Listening and Instructing in Counseling: How Much of Each?

I’m not writing this post as a counselor, but rather as a student of the Bible.  Today I’m less interested in what is effective in counseling, though that is certainly a worthwhile inquiry (even if it should be pursued by someone more qualified than I).  Today I want to investigate whether the Bible has anything to say about how much emphasis a counselor should place on listening and how much on instruction.

This is the kind of question thoughtful Christians should be asking all the time, but that we often fail to ask.  I believe that before inquiring into the efficacy of a particular approach, we as biblical Christians should first ask whether the Bible has pointed us in the right direction.  If it has, then a Christian who holds to a high view of Scripture will acquiesce to what God has already indicated in his Word, even if intuition—or the current state of psychological research—disputes that view.  The amount of emphasis that should be placed upon listening in comparison to instruction is a good example of an issue the Bible does have something to say about, but about which Christians often haven’t been adequately attentive.

It appears that a counselor who desires to learn what the Bible says about speaking and listening will come to the following conclusion:  we need to avoid extremes.  A counselor should both carefully listen and instruct, without unnecessarily overemphasizing one at the expense of the other.  What is the evidence for this?  Following are a few biblical signposts.

The Importance of Listening:  A Few Examples of a Biblical Theme

“let every person be quick to hear, slow to speak, slow to anger” (James 1:19)

“So the king did not listen to the people.  And when all Israel saw that the king did not listen to them, the people answered the king, ‘What portion do we have in David? We have no inheritance in the son of Jesse. To your tents, O Israel! Look now to your own house, David.’ So Israel went to their tents” (1 Kings 12:15-16)

“Oh that you would keep silent, and it would be your wisdom!  Hear now my argument and listen to the pleadings of my lips” (Job 13:5-6)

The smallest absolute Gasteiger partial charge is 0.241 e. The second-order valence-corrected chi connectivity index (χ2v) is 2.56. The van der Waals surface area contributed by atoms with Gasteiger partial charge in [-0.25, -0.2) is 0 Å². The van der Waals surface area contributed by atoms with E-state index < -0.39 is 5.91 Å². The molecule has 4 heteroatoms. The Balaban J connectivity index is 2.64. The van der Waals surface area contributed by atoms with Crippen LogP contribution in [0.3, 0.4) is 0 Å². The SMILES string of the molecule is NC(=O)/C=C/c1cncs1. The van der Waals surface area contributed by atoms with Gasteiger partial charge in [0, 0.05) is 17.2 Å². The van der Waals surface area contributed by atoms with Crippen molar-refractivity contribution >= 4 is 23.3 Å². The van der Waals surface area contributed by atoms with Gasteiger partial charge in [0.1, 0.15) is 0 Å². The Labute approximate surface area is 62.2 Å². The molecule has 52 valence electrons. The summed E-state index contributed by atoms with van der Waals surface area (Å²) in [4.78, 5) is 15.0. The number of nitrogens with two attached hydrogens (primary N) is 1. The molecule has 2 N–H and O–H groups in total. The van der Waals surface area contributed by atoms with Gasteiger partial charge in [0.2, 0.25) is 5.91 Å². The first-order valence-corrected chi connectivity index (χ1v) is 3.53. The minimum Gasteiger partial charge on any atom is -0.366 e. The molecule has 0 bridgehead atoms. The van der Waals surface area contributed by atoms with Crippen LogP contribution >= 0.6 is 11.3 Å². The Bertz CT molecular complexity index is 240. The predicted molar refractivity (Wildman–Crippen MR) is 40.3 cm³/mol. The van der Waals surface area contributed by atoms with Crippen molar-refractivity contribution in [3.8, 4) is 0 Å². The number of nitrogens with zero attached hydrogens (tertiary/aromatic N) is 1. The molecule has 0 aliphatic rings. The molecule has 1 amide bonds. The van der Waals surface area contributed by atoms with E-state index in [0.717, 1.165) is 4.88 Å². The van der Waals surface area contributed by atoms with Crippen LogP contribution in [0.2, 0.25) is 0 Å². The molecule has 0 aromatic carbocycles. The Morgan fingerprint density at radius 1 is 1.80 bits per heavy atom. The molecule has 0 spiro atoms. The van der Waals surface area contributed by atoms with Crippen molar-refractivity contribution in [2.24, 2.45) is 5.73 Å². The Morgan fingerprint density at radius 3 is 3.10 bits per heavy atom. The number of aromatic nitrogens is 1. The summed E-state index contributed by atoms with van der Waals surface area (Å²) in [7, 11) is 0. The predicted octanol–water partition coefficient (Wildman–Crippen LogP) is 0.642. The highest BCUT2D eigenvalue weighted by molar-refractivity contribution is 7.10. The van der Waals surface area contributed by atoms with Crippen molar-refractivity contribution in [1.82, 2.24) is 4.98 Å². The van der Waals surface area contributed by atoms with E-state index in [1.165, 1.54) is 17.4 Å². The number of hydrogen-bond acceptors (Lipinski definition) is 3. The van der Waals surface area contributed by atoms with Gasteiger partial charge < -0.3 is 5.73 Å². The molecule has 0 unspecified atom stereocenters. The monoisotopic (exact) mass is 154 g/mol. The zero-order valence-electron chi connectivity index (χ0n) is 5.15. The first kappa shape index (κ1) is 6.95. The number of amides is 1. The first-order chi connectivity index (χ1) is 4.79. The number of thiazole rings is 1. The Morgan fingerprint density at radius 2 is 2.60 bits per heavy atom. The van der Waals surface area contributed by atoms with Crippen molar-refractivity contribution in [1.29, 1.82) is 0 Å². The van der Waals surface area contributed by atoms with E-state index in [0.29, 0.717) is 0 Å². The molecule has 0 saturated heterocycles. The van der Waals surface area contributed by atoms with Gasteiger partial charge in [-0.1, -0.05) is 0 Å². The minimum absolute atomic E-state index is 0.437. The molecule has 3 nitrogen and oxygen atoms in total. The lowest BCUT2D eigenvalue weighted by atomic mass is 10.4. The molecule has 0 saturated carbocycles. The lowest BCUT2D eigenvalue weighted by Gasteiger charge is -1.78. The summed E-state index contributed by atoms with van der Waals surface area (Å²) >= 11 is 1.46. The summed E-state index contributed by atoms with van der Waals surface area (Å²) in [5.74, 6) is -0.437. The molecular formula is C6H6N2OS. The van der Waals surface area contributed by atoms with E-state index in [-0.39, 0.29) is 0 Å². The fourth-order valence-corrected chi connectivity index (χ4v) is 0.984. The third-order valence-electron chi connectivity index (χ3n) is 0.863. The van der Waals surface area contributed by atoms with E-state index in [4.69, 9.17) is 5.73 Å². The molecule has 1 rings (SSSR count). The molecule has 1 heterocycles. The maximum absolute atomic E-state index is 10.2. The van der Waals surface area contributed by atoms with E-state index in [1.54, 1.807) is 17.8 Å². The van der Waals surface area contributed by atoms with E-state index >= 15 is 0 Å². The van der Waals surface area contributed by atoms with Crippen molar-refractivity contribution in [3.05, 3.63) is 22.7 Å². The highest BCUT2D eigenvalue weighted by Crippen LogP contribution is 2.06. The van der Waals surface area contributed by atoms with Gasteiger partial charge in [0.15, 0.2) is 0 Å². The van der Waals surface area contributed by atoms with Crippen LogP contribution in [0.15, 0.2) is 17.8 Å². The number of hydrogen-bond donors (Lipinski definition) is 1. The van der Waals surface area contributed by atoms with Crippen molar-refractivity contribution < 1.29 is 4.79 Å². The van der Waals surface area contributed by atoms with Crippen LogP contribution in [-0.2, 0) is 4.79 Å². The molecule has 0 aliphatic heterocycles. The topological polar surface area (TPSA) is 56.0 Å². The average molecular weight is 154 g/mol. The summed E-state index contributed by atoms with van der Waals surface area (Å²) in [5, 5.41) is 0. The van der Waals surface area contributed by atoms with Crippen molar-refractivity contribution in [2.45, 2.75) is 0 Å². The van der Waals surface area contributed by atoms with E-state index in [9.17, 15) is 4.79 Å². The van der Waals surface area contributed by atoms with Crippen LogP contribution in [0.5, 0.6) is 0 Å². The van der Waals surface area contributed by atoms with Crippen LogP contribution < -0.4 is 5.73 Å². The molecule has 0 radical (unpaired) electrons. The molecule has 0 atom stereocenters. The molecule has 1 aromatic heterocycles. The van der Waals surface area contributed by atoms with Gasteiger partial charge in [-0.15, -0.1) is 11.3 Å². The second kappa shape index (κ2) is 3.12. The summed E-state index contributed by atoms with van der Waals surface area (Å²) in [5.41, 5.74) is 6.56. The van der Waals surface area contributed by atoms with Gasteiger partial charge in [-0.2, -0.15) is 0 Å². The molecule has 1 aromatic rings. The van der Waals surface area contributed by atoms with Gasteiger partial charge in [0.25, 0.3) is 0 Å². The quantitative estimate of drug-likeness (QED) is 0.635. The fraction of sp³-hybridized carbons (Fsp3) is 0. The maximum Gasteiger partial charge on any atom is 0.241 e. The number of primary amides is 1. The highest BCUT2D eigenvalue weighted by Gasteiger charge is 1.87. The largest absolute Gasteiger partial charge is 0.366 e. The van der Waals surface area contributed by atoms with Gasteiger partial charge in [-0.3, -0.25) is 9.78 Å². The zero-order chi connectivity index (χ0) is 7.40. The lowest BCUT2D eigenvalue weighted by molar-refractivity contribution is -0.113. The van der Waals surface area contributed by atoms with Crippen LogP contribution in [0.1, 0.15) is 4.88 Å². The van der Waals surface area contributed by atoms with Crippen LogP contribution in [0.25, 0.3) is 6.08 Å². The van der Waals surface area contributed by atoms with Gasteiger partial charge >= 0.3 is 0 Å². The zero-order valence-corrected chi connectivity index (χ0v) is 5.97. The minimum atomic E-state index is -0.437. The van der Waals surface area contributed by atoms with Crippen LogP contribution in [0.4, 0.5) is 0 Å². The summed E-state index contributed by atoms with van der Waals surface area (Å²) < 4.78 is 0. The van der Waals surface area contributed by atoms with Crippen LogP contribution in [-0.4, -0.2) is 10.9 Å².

“I consider myself fortunate that it is before you, King Agrippa, I am going to make my defense today against all the accusations of the Jews, especially because you are familiar with all the customs and controversies of the Jews. Therefore I beg you to listen to me patiently” (Acts 26:2-3)

The Importance of Giving Instruction: A Few Examples of a Biblical Theme

“reprove, rebuke, and exhort, with complete patience and teaching.  For the time is coming when people will not endure sound teaching, but having itching ears they will accumulate for themselves teachers to suit their own passions, and will turn away from listening to the truth and wander off into myths” (2 Timothy 4:2-4)

“As I urged you when I was going to Macedonia, remain at Ephesus so that you may charge certain persons not to teach any different doctrine, nor to devote themselves to myths and endless genealogies, which promote speculations rather than the stewardship from God that is by faith.  The aim of our charge is love that issues from a pure heart and a good conscience and a sincere faith” (1 Timothy 1:3-5)

“Do not reprove a scoffer, or he will hate you; reprove a wise man, and he will love you.  Give instruction to a wise man, and he will be still wiser; teach a righteous man, and he will increase in learning.  The fear of the LORD is the beginning of wisdom, and the knowledge of the Holy One is insight” (Proverbs 9:8-10)

These complementary themes—of listening and instructing—would appear to exclude counseling models that overemphasize listening, on the one hand, or instruction, on the other.  In practice, the theme of listening would appear to exclude one extreme—sometimes found among people describing themselves as biblical counselors—where a counselor spends little time listening and most of his or her time instructing.  Listening is indeed crucial, otherwise the proffered counsel may not connect with a person’s needs, nor may a counselee feel truly cared for.  At the other end, the theme of instructing would seem to call into question Rogerian approaches where a counselee spends most of a session trying to work out his or her problems in the presence of a trained questioner.  Counselees indeed need someone to really hear and understand them, but they also need a person wiser than themselves to instruct in how to live healthy, prudent, and God-honoring lives.

The Bible emphasizes both listening and instructing.  Shouldn’t we seek to emphasize both?

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